Most timely, and of wide interest to civil libertarians and students of legal history.




It’s one thing to cry “fire” in a crowded theater. It’s another to cry “surrender” in the face of an enemy, as this broadly ranging survey of historical laws attests.

There are many good reasons for suppressing certain speech in wartime, writes Stone (Law/Univ. of Chicago): for instance, “a dissenter may disclose information that is useful to the enemy, such as invasion plans or the vulnerabilities of the navy”; “antiwar dissent may strengthen the enemy’s resolve and make it more difficult for the nation to achieve victory or negotiate a just peace”; or, provocatively, “dissent may persuade people to vote for political candidates who promise to end the war.” Yet laws regulating the expression of such sentiments in wartime—which takes up about 20 percent of our nation’s history, he reckons—tend to be made by Congress in a mood of war fever, with predictable results: “The fear, anger, and fervent patriotism engendered during a war naturally undermine the capacity of individuals and institutions to make clearheaded judgments about risk, fairness, and danger.” Thus, he notes, the so-called Patriot Act, which “smuggled into law several investigative practices that have nothing to do with fighting terrorism, but that law enforcement officials had for years tried unsuccessfully to persuade Congress to authorize.” Alas, Stone shows, Congress is all too easily persuaded to abandon American principles for political expediency: “Most often, Congress has responded to public fears in wartime with draconian and even savage legislation.” Thus the suspension of habeas corpus during the Civil War, the promulgation of the Sedition Act after the Revolution, the rise of the HUAC during the Cold War, and the deployment of various secret-police agencies during the Vietnam era. In this long, literate study, Stone addresses six major episodes that have gnawed away at the First Amendment, closing with an examination of our fear-ridden age and its erosive propensities.

Most timely, and of wide interest to civil libertarians and students of legal history.

Pub Date: Oct. 25, 2004

ISBN: 0-393-05880-8

Page Count: 800

Publisher: Norton

Review Posted Online: May 20, 2010

Kirkus Reviews Issue: Aug. 15, 2004

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The author's youthfulness helps to assure the inevitable comparison with the Anne Frank diary although over and above the...


Elie Wiesel spent his early years in a small Transylvanian town as one of four children. 

He was the only one of the family to survive what Francois Maurois, in his introduction, calls the "human holocaust" of the persecution of the Jews, which began with the restrictions, the singularization of the yellow star, the enclosure within the ghetto, and went on to the mass deportations to the ovens of Auschwitz and Buchenwald. There are unforgettable and horrifying scenes here in this spare and sombre memoir of this experience of the hanging of a child, of his first farewell with his father who leaves him an inheritance of a knife and a spoon, and of his last goodbye at Buchenwald his father's corpse is already cold let alone the long months of survival under unconscionable conditions.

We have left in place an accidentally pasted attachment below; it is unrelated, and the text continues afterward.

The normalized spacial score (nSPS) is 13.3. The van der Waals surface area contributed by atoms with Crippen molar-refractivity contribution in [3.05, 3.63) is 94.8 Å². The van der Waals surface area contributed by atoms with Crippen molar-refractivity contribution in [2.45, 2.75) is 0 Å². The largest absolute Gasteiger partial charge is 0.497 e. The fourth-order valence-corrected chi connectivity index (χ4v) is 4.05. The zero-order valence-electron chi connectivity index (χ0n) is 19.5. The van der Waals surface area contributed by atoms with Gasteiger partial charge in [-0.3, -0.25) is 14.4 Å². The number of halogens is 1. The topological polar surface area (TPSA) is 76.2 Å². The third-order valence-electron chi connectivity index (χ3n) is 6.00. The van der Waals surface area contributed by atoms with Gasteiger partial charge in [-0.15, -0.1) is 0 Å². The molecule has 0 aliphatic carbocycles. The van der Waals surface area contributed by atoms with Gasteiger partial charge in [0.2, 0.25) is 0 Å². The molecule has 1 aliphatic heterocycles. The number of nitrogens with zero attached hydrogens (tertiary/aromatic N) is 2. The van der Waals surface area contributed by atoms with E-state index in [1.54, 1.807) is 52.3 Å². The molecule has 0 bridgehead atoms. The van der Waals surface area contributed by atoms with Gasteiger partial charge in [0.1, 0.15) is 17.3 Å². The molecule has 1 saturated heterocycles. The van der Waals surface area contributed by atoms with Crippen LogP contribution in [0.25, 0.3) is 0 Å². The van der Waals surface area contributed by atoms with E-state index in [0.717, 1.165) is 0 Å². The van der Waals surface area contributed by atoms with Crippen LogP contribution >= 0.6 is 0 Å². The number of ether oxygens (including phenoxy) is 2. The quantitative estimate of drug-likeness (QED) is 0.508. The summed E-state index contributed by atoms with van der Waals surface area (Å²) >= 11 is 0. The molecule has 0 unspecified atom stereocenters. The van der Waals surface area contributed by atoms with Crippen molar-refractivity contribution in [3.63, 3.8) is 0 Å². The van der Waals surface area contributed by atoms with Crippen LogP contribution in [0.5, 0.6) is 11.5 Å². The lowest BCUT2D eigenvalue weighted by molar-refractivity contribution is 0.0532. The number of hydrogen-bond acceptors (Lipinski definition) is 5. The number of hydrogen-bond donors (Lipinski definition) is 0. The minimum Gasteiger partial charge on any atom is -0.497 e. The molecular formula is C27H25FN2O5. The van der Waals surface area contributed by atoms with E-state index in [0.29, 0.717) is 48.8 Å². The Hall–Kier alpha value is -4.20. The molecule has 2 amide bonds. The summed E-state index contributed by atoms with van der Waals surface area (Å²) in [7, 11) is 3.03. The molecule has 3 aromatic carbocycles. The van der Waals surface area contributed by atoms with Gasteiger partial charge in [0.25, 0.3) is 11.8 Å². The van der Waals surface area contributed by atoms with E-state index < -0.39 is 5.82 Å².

The author's youthfulness helps to assure the inevitable comparison with the Anne Frank diary although over and above the sphere of suffering shared, and in this case extended to the death march itself, there is no spiritual or emotional legacy here to offset any reader reluctance.

Pub Date: Jan. 16, 2006

ISBN: 0374500010

Page Count: 120

Publisher: Hill & Wang

Review Posted Online: Oct. 7, 2011

Kirkus Reviews Issue: Jan. 15, 2006

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For Howard Zinn, long-time civil rights and anti-war activist, history and ideology have a lot in common. Since he thinks that everything is in someone's interest, the historian—Zinn posits—has to figure out whose interests he or she is defining/defending/reconstructing (hence one of his previous books, The Politics of History). Zinn has no doubts about where he stands in this "people's history": "it is a history disrespectful of governments and respectful of people's movements of resistance." So what we get here, instead of the usual survey of wars, presidents, and institutions, is a survey of the usual rebellions, strikes, and protest movements. Zinn starts out by depicting the arrival of Columbus in North America from the standpoint of the Indians (which amounts to their standpoint as constructed from the observations of the Europeans); and, after easily establishing the cultural disharmony that ensued, he goes on to the importation of slaves into the colonies. Add the laborers and indentured servants that followed, plus women and later immigrants, and you have Zinn's amorphous constituency. To hear Zinn tell it, all anyone did in America at any time was to oppress or be oppressed; and so he obscures as much as his hated mainstream historical foes do—only in Zinn's case there is that absurd presumption that virtually everything that came to pass was the work of ruling-class planning: this amounts to one great indictment for conspiracy. Despite surface similarities, this is not a social history, since we get no sense of the fabric of life. Instead of negating the one-sided histories he detests, Zinn has merely reversed the image; the distortion remains.

Pub Date: Jan. 1, 1979

ISBN: 0061965588

Page Count: 772

Publisher: Harper & Row

Review Posted Online: May 26, 2012

Kirkus Reviews Issue: Jan. 1, 1979

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